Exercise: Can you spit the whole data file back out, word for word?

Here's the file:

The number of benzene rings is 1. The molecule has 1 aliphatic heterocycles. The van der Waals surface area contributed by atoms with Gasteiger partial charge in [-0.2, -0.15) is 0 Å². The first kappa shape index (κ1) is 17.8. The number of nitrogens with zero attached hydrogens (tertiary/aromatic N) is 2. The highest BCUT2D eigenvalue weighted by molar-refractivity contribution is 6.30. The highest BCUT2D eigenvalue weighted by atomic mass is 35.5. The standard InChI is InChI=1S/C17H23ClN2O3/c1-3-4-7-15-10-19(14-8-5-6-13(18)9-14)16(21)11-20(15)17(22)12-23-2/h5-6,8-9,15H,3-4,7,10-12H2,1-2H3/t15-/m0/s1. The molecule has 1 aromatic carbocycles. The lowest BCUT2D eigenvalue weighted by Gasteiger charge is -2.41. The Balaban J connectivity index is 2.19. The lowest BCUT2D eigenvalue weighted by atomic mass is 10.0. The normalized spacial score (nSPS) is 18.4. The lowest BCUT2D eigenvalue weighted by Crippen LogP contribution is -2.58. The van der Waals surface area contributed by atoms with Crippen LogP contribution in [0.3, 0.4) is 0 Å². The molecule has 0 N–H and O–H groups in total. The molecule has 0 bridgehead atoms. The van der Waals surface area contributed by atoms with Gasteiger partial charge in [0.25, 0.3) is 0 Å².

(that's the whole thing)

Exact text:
The number of benzene rings is 1. The molecule has 1 aliphatic heterocycles. The van der Waals surface area contributed by atoms with Gasteiger partial charge in [-0.2, -0.15) is 0 Å². The first kappa shape index (κ1) is 17.8. The number of nitrogens with zero attached hydrogens (tertiary/aromatic N) is 2. The highest BCUT2D eigenvalue weighted by molar-refractivity contribution is 6.30. The highest BCUT2D eigenvalue weighted by atomic mass is 35.5. The standard InChI is InChI=1S/C17H23ClN2O3/c1-3-4-7-15-10-19(14-8-5-6-13(18)9-14)16(21)11-20(15)17(22)12-23-2/h5-6,8-9,15H,3-4,7,10-12H2,1-2H3/t15-/m0/s1. The molecule has 1 aromatic carbocycles. The lowest BCUT2D eigenvalue weighted by Gasteiger charge is -2.41. The Balaban J connectivity index is 2.19. The lowest BCUT2D eigenvalue weighted by atomic mass is 10.0. The normalized spacial score (nSPS) is 18.4. The lowest BCUT2D eigenvalue weighted by Crippen LogP contribution is -2.58. The van der Waals surface area contributed by atoms with Crippen LogP contribution in [0.3, 0.4) is 0 Å². The molecule has 0 N–H and O–H groups in total. The molecule has 0 bridgehead atoms. The van der Waals surface area contributed by atoms with Gasteiger partial charge in [0.25, 0.3) is 0 Å².